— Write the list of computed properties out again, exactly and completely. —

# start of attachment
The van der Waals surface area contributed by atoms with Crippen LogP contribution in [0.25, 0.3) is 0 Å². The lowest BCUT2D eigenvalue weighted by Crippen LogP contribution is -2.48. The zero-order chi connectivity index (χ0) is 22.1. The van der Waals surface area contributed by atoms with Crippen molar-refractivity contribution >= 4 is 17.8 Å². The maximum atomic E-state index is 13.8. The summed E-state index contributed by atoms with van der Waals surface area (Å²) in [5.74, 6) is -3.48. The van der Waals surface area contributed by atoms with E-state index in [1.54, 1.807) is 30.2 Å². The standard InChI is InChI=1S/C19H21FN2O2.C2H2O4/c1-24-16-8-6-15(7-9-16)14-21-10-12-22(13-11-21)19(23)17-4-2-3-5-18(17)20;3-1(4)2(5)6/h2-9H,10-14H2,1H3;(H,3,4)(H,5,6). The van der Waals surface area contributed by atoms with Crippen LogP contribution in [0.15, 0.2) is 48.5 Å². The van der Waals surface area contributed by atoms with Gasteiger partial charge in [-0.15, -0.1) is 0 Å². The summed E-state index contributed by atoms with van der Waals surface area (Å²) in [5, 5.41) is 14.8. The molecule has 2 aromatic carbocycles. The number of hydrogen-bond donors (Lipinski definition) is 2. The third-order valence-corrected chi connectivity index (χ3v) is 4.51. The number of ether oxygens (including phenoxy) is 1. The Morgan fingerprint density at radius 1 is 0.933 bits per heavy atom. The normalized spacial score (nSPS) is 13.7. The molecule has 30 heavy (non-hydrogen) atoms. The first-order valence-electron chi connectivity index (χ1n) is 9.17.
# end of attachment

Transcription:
The van der Waals surface area contributed by atoms with Crippen LogP contribution in [0.25, 0.3) is 0 Å². The lowest BCUT2D eigenvalue weighted by Crippen LogP contribution is -2.48. The zero-order chi connectivity index (χ0) is 22.1. The van der Waals surface area contributed by atoms with Crippen molar-refractivity contribution >= 4 is 17.8 Å². The maximum atomic E-state index is 13.8. The summed E-state index contributed by atoms with van der Waals surface area (Å²) in [5.74, 6) is -3.48. The van der Waals surface area contributed by atoms with E-state index in [1.54, 1.807) is 30.2 Å². The standard InChI is InChI=1S/C19H21FN2O2.C2H2O4/c1-24-16-8-6-15(7-9-16)14-21-10-12-22(13-11-21)19(23)17-4-2-3-5-18(17)20;3-1(4)2(5)6/h2-9H,10-14H2,1H3;(H,3,4)(H,5,6). The van der Waals surface area contributed by atoms with Crippen LogP contribution in [0.15, 0.2) is 48.5 Å². The van der Waals surface area contributed by atoms with Gasteiger partial charge in [-0.15, -0.1) is 0 Å². The summed E-state index contributed by atoms with van der Waals surface area (Å²) in [5, 5.41) is 14.8. The molecule has 2 aromatic carbocycles. The number of hydrogen-bond donors (Lipinski definition) is 2. The third-order valence-corrected chi connectivity index (χ3v) is 4.51. The number of ether oxygens (including phenoxy) is 1. The Morgan fingerprint density at radius 1 is 0.933 bits per heavy atom. The normalized spacial score (nSPS) is 13.7. The molecule has 30 heavy (non-hydrogen) atoms. The first-order valence-electron chi connectivity index (χ1n) is 9.17.